Leprous – Pitfalls (Inside Out Music)Thursday, 24th October 2019
Norway has been a hotbed country not only for the black metal community during the 1990’s but blossomed into a healthy progressive rock/metal scene as well. Artists like Pagan’s Mind, Circus Maximus, and the current act under review Leprous receive massive praise in the international landscape, pushing their output to the level of solid festival billing/touring opportunities. Natural evolution to establishing individual parameters aids the appeal – musicians wanting to forge their own creative path in the hopes of sustaining themselves while building more interest and a following through subsequent releases. Because of this, it shouldn’t be surprising that Pitfalls could be another significant shift in Leprous developing their own sonic space in this world, exploring their desires in left field/outer realms that could polarize the fanbase.
Exploration can come from alternative influences, and that’s immediately the case on these nine tracks – angles of differentiation with orchestral enhancement or subtle shades of softer to groove-like passages that open vocal melodies and hooks for Leprous previously never heard. Be it funky and dramatic throughout opener “Below” on through to the jagged bass/drum stomp against a circular spaciousness of clean to heavy guitars for “At the Bottom”, its apparent that the band enjoy deeper attention to developing those grey crevices and squeezing out emotional connectivity that benefits the musician and listener equally. Whether it’s truly ‘metal’ at this point or more of a post-metal, alternative mish mash of ideas can be open for debate – but this scribe applauds the group for channeling their inherent love of different influences, because the results sometimes become mesmerizing with the outer universe guitar/vocal playfulness for “I Lose Hope” an early front half highlight. It’s not a record that grabs you with immediacy, instead it envelopes because of the diversity and proper honing for some innovative interplay between the vocal harmonies and music – check out “By My Throne” in the drum/bass and calmer keyboard parts that allow vocalist Einar Solberg to fill out all his cinematic dreams from low to high. By the time the epic 11:21 “The Sky Is Red” hits as the final track, the listener prepares for Leprous to deliver some frantic guitar activities, ethereal vocals entering and leaving the arrangement as time signature maneuvers sprinkle in and out to remind the faithful that progressive rock/metal will still be an integral roadmap that the band navigates through.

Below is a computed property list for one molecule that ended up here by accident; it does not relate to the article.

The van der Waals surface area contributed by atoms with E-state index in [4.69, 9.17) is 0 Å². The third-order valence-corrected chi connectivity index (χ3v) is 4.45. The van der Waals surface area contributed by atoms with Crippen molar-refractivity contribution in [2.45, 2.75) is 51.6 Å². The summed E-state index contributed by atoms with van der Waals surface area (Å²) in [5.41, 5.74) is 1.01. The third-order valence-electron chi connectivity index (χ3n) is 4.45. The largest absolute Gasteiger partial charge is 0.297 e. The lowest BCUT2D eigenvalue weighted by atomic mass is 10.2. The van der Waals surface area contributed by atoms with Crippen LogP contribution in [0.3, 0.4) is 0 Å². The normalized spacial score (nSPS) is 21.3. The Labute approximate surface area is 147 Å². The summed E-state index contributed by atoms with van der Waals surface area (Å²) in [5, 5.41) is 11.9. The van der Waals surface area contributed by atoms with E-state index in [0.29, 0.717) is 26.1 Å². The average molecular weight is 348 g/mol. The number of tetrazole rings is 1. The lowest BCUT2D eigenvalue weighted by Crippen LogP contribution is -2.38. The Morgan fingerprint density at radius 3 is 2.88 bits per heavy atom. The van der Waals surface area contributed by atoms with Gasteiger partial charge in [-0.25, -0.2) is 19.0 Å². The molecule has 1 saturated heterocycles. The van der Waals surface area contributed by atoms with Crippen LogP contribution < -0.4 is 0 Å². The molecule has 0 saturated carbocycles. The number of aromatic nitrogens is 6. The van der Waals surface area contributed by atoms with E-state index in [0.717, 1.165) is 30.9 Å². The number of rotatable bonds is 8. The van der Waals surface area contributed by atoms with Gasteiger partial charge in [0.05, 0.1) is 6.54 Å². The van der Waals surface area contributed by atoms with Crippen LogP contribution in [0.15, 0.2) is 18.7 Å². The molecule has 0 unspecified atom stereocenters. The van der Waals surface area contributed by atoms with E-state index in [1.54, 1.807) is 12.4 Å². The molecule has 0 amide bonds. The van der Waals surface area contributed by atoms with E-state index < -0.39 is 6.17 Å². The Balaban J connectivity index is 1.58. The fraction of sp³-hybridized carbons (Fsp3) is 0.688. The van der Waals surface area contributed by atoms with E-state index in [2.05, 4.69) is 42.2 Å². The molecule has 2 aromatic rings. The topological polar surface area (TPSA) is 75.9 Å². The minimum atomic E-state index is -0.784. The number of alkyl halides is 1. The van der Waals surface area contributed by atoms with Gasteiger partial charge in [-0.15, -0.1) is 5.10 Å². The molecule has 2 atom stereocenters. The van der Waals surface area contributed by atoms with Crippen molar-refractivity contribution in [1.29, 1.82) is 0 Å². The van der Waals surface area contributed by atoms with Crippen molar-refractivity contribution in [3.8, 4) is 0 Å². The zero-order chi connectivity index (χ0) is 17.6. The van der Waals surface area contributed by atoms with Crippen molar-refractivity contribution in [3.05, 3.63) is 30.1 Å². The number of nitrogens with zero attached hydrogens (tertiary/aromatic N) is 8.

Pitfalls as the sixth Leprous album probably won’t gain the accolades that Bilateral or The Congregation achieved – but it could be viewed years down the line as an important marker for keeping the creative spirit full force and essential as to not rest on their laurels.